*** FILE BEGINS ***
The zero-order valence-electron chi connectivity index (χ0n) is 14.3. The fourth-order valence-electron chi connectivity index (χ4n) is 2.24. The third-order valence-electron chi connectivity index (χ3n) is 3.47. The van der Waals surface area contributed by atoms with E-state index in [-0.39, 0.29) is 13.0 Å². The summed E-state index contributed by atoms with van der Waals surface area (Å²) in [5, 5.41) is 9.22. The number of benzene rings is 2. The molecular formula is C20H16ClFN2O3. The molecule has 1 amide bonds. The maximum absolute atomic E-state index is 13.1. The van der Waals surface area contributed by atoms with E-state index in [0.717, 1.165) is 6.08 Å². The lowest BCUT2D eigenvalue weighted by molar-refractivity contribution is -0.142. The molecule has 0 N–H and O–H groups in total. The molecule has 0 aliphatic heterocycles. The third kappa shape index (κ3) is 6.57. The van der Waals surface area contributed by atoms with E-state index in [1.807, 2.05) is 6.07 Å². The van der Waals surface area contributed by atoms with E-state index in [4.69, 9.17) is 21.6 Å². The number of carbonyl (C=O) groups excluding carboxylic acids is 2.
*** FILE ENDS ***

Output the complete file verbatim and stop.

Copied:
The zero-order valence-electron chi connectivity index (χ0n) is 14.3. The fourth-order valence-electron chi connectivity index (χ4n) is 2.24. The third-order valence-electron chi connectivity index (χ3n) is 3.47. The van der Waals surface area contributed by atoms with E-state index in [-0.39, 0.29) is 13.0 Å². The summed E-state index contributed by atoms with van der Waals surface area (Å²) in [5, 5.41) is 9.22. The number of benzene rings is 2. The molecular formula is C20H16ClFN2O3. The molecule has 1 amide bonds. The maximum absolute atomic E-state index is 13.1. The van der Waals surface area contributed by atoms with E-state index in [0.717, 1.165) is 6.08 Å². The lowest BCUT2D eigenvalue weighted by molar-refractivity contribution is -0.142. The molecule has 0 N–H and O–H groups in total. The molecule has 0 aliphatic heterocycles. The third kappa shape index (κ3) is 6.57. The van der Waals surface area contributed by atoms with E-state index in [1.807, 2.05) is 6.07 Å². The van der Waals surface area contributed by atoms with E-state index in [4.69, 9.17) is 21.6 Å². The number of carbonyl (C=O) groups excluding carboxylic acids is 2.